With the exception of the brighter display, always-on Altimeter and Blood Oxygen app, Series 5 owners aren’t missing out much from the new Apple Watch release. Thanks to watchOS 7, you’ll get access to the latest faces and functions.

The Memoji face is perfect for narcissistic ones those who love tapping away at their mug throughout the day. Image: Ian Ling

Of the many faces released with watchOS 7, GMT and Count Up are my absolute favourite.

While the strong health features and capabilities of the Apple Watch users have been sufficient for many non-watch wearers to adopt it, I’ve had to sacrifice the aesthetics and tactile functionality of diver watches and chronographs to don the Apple Watch each day.

The new GMT face allows you to track a second time zone with a whole range of two-tone bezel colours. Image: Ian Ling

Where GMT and Count Up might appeal to Rolex GMT Master and Submariner fans, the Chronograph Pro adds a nifty units counter, or a Tachymeter, to the Chronograph readout – a clear homage to the Daytona. Clearly, Apple’s brough on board a few watch geeks in the past year.

The Chronograph Pro features a units/hour tachymeter on its top – adding open-ended utility that can help you measure everything from pulse rates to lap times on the track. Image: Ian Ling

The new Sleep App on iOS 14 is also included on watchOS 7 another reason to keep your Apple Watch affixed to your wrist throughout the day.

WatchOS 7 features a sleep app for users to keep track of sleep on their wrists. Image: Ian Ling

Sleep tracking seems to be one of the main thrusts of Apple’s latest hardware and software updates, and you can easily monitor sleep trends on both your watch and phone.

More notably, you can set Bedtime and Wake Up timings including Wind Down for both your phone and devices. This darkens the displays and mutes notifications in the lead up to bedtime so you’ll turn in each evening distraction-free for a more stress-free snooze session.

The Sleep App on iOS 14 ties in with that on watchOS 7. Image: Ian Ling

Apple Watch Series 6 review: verdict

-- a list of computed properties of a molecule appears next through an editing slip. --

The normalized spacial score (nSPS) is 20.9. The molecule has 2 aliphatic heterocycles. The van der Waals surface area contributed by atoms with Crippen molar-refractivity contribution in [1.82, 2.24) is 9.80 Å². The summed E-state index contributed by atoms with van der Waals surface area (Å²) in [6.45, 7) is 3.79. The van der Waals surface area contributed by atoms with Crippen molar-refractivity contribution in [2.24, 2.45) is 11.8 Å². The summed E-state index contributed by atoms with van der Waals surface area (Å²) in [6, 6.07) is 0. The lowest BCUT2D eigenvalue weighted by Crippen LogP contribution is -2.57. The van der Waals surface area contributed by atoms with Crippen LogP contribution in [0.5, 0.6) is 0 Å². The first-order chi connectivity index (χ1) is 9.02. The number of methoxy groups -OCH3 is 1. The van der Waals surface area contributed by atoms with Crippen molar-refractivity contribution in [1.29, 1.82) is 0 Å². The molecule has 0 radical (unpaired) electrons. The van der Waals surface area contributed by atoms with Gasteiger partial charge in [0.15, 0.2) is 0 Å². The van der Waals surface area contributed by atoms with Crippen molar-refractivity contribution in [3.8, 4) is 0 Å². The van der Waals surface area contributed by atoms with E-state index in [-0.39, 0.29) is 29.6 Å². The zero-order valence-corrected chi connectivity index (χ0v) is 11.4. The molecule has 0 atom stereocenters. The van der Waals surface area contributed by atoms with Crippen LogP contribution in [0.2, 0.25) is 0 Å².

Apple Watch remains the absolute top dog of the smartwatch world, and Series 6 extends the lead a touch, letting it keep its edge over the competition.

The GMT face, with Navy Blue/Watermelon bezel reminiscent of the Pepsi Rolex GMT Master. Image: Ian Ling

Blood Oxygen comes in response to SPO2 sensors on other more health-centric wearables, while an improved Altimeter helps it keep its edge on activity and navigation-centric watches.

WatchOS 7 has made most of its main features accessible on the previous-gen Apple Watch Series 5, making an upgrade unnecessary. That’s a bold move, and perhaps as much of a good thing for the environment as Apple’s decision to exclude power adapters for the Apple Watch Series 6 this year.

Image: Ian Ling

Ian Ling
Ian is the resident Tech Monkey and Head of Content at VR Zone. His training in Economics and Political Science is at the basis of his love for journalism and storytelling. A photographer by passion, and an audiophile by obsession, Ian is captivated by all forms of tech that makes enthusiasts tick.

5 thoughts on “Apple Watch Series 6 Review: The Best Smartwatch In 2020, But Don’t Upgrade Without Reading This

  1. What is the price of this product?

  2. Great device, but price is too high in my opinion

  3. Very good article, quality content and images you share, continue to write more so I can share with everyone. Thank you very much.

  4. At this moment I am ready to do my breakfast, once having my breakfast coming again to read more news.

  5. very good site,thank you sir;